On October 17 I headed to Thatcher Brook Primary School (K-4) in Waterbury, Vermont for the Vermont School Library Association conference. It was a great day with a small but talented group of school librarians from around the state, from the elementary level to secondary level.
The first session was led by Linda McSweeney, a former president of VSLA. Instead of talking at us, however, she had us go on “speed-dates” with the American Association of School Librarians’ (AASL) top web sites and apps of 2015. As we perused each resource, we ranked our impressions and thoughts and considered how we would use it in class or who we would recommend it to in our buildings.
I didn’t get a chance to look at all of the resources, unfortunately, but I looked at a bunch and some really stood out. One was called BeenPod, a tool you can use to organize web pages. Each “been” holds several “pods”, or links to websites. This would be invaluable as a student organized resources for a research project and would make writing a works cited page much easier. Another I quite liked was Booktracks, where students can upload their writing and set it to music. There were two great STEM resources that were absolutely incredible, BioDigital Human (which displays a model of the human body and highlights different systems and conditions that occur in the system) and PhET which has several models and games for science and math concepts. I learned so much and can’t wait to share these resources with staff!
During an “unconference” time, I met with a librarian from South Burlington and talked to her about the Red Clover Award and projects to go along with this year’s nominees. I also learned about the Global Read-Aloud Project, something I am considering suggesting for next year where students can read and collaborate with students all over the world on a selection of titles.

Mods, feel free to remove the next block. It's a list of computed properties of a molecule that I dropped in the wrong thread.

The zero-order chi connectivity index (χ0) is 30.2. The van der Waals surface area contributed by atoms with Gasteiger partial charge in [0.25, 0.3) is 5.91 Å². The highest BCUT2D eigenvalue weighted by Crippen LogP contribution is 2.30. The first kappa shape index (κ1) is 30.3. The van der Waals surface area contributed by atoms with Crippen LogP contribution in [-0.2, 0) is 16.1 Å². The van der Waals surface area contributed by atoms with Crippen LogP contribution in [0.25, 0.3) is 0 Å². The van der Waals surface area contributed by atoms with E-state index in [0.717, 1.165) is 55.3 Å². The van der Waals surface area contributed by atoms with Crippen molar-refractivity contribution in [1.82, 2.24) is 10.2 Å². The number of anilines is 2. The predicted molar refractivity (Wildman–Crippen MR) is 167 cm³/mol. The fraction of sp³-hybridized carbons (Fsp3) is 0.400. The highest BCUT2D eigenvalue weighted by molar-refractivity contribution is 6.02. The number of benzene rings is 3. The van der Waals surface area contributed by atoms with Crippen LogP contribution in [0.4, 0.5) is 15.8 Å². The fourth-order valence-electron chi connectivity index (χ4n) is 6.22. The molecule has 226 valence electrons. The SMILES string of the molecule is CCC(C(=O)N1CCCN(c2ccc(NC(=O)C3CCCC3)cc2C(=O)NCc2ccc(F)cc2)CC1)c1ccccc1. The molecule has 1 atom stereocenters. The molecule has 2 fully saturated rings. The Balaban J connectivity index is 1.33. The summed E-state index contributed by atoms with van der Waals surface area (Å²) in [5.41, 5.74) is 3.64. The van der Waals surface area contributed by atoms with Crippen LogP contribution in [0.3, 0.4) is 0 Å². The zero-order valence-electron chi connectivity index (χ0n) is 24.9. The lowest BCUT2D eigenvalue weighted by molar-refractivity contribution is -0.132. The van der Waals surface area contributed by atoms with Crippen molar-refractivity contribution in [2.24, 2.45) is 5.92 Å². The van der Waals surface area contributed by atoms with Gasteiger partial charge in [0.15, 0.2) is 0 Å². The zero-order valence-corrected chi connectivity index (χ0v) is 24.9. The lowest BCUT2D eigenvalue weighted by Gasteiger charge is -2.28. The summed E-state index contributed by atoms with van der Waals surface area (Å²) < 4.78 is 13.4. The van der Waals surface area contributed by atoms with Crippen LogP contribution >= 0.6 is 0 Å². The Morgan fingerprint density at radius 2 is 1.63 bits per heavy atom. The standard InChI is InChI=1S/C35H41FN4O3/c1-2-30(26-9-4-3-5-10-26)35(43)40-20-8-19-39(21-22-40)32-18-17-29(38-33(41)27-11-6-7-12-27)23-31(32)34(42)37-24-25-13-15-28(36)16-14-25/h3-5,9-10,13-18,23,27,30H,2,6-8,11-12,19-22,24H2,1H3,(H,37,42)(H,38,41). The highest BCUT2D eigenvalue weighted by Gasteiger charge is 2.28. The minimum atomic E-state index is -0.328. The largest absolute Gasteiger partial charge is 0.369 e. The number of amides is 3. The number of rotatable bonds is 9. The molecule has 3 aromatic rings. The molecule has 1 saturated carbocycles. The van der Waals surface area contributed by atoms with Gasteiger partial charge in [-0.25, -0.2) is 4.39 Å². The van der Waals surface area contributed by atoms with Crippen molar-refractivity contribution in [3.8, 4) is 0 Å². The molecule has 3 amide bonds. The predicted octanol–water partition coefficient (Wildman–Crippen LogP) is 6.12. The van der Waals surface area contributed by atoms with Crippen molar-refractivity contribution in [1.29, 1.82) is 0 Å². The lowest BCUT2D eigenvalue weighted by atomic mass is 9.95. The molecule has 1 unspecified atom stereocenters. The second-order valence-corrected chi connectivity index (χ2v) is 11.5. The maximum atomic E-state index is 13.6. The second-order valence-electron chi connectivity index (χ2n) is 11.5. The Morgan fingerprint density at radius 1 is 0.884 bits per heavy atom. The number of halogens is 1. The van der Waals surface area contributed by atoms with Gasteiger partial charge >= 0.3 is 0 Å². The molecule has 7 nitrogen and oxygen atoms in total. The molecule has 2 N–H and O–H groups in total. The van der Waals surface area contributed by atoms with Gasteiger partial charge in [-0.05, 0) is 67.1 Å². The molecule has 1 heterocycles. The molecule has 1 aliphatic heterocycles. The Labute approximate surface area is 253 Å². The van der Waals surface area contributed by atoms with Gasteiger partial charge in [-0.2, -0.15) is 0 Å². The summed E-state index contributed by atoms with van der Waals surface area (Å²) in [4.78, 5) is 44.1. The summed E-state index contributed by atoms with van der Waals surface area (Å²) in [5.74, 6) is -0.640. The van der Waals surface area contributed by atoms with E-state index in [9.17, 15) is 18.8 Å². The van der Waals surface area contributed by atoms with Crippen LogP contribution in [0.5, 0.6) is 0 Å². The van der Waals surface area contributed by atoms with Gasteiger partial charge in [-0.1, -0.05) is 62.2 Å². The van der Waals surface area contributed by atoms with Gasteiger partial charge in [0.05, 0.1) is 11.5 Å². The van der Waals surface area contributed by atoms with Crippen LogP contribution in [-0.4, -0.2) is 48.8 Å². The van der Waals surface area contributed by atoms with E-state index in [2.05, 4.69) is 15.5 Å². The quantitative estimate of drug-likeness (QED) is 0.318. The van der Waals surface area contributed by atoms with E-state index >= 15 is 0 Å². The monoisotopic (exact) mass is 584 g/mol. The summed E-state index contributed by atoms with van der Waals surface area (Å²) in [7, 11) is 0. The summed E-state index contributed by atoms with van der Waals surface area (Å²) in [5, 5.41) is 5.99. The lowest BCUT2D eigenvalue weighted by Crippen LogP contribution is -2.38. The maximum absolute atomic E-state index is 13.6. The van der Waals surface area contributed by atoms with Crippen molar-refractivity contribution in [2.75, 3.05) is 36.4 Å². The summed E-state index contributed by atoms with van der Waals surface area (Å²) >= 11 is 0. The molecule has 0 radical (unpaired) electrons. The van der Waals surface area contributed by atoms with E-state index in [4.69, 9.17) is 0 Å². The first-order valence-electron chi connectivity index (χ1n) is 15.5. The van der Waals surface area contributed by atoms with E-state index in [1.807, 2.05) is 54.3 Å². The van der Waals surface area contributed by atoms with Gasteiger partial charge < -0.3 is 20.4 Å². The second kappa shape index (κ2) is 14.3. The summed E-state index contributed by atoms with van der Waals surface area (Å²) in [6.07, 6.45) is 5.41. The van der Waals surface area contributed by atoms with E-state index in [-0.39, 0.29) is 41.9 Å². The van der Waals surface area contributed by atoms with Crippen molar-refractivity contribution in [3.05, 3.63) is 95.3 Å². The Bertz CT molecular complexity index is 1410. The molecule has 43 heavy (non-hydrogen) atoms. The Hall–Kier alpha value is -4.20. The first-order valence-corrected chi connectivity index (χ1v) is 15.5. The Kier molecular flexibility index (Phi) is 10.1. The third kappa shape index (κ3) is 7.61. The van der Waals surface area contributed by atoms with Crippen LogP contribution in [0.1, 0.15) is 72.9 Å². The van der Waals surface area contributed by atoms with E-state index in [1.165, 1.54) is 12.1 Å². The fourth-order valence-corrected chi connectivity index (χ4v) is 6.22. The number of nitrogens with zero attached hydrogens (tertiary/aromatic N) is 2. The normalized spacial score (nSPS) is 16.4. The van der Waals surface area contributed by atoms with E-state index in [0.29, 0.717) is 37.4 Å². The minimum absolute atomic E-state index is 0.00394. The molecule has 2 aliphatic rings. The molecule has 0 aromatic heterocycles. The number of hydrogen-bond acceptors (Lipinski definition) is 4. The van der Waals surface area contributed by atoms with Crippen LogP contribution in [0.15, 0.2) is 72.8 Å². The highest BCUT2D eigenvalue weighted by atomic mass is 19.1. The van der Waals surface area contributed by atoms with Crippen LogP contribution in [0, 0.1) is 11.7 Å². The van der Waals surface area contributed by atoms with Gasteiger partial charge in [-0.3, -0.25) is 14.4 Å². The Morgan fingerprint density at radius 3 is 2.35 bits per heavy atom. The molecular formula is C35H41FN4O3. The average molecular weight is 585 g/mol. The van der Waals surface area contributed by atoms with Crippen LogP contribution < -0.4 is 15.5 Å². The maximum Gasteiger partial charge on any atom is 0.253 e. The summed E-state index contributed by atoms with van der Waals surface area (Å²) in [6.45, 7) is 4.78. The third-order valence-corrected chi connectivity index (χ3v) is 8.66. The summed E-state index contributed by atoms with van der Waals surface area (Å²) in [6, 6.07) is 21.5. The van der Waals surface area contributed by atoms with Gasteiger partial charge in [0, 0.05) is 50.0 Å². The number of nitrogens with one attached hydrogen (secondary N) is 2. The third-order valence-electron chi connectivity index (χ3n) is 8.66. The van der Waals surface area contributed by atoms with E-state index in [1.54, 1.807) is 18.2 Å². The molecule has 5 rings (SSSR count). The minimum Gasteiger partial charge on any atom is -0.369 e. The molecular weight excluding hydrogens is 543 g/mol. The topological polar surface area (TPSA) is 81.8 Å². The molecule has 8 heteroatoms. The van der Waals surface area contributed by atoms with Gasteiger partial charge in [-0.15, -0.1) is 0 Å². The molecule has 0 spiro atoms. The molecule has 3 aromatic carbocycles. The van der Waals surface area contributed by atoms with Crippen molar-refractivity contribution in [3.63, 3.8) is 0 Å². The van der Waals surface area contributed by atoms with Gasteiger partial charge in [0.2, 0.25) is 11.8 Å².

The last session was presented by Nancy Daigle, the librarian at Thatcher Brook. She talked about “dumping Dewey”(the Dewey Decimal System) in her K-4 library. Four years ago she switched to a new system called Metis, developed by librarians in New York. This system uses the letters of the alphabet to categorize books instead of decimals-which many students don’t learn until the 4th grade! Each letter corresponds to a different subject, and all of the books about that topic are shelved under that letter. “E” is animals, so, for example, a giraffe would be shelved under “E Giraffe.”
She says that this is more intuitive for the kids and that it is much easier for them to find materials in the library. She also says circulation of previously-uncirculated titles has improved–kids are finding poetry in the “animal” section and checking it out, etc! There were many challenges, too, and the process can get expensive if you use Metis’ labels and signage– but if you improvise, it could work on the cheap.
I enjoyed myself at this conference and learned about so many great resources. I can’t wait to have more librarian time at my district’s librarian inservice this Friday!